What Happens Next In Greece (In 2 Simple Charts)

Over the course of six painful months, negotiations between Athens and Brussels have produced innumerable "deadlines", "ultimatums", and "last chance" summits, none of which have produced a lasting deal or a Grexit. In fact, until the deposit outflows started to accelerate and Greek PM Alexis Tsipras took the dramatic step of putting creditors' proposal to a popular vote, many observers were beginning to lose interest, perhaps believing that the farce might just continue indefinitely. 

This Sunday however, is being billed as the day; the deadline to end all deadlines and the very last chance for Athens to remain in the EMU. Meanwhile, pressure on Tsipras — who, according to The Telegraph, likely thought he would be drinking beer with Varoufakis over quiet lunches by now — is building from both sides, with far-left Energy Minister Panagiotis Lafazanis swearing that the "referendum 'no' vote is not going to become a humiliating 'yes'", and Germany showing few signs of weakness. The intractable nature of the situation was brought into sharp relief earlier when MNI described Tsipras' "new" proposal which, by all appearances, looks as though it will be unacceptable to Germany and to the harlinders within Syriza.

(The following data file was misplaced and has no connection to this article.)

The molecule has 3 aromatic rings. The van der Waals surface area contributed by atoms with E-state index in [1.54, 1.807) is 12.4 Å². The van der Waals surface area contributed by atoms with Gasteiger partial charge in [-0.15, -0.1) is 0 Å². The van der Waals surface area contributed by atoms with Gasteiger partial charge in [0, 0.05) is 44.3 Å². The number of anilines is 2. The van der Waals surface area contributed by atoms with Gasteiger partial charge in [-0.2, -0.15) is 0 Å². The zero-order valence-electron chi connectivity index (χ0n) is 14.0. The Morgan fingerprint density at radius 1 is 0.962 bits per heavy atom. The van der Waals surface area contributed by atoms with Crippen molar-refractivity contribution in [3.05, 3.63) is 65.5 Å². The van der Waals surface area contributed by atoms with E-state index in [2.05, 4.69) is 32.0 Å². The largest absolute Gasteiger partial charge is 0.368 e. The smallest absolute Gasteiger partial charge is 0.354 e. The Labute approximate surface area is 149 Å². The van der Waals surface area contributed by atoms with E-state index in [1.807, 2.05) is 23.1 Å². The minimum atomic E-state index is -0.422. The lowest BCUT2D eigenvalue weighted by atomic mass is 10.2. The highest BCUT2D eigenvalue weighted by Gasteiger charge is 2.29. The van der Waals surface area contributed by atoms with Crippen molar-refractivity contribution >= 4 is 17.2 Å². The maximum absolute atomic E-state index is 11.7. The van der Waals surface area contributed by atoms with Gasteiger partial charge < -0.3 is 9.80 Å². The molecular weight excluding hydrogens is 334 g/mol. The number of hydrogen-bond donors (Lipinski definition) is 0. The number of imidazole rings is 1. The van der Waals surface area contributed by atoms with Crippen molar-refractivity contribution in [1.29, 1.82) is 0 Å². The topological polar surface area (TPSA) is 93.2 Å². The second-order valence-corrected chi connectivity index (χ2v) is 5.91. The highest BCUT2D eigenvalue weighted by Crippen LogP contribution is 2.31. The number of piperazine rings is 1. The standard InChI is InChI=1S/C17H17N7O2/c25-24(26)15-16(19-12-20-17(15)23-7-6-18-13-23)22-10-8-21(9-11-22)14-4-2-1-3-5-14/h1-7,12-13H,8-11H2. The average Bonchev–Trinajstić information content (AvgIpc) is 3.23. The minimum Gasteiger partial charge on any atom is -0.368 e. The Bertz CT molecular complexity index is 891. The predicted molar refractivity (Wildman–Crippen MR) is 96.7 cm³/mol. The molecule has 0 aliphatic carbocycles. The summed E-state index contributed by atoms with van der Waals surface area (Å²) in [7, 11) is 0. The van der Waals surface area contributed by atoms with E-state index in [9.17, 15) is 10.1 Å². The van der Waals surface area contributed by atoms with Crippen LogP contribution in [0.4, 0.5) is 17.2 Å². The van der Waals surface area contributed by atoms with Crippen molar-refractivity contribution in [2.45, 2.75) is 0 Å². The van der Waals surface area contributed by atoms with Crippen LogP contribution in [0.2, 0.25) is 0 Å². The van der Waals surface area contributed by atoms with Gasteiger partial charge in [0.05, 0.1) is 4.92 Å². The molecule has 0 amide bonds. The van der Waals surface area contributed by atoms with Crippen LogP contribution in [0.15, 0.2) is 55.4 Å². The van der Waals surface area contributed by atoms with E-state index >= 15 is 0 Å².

In an effort to help cut through the confusion, we you bring you the following two graphics which shed some light on what lies ahead regardless of what transpires between now and Monday.

From Deutsche Bank:

From Bloomberg: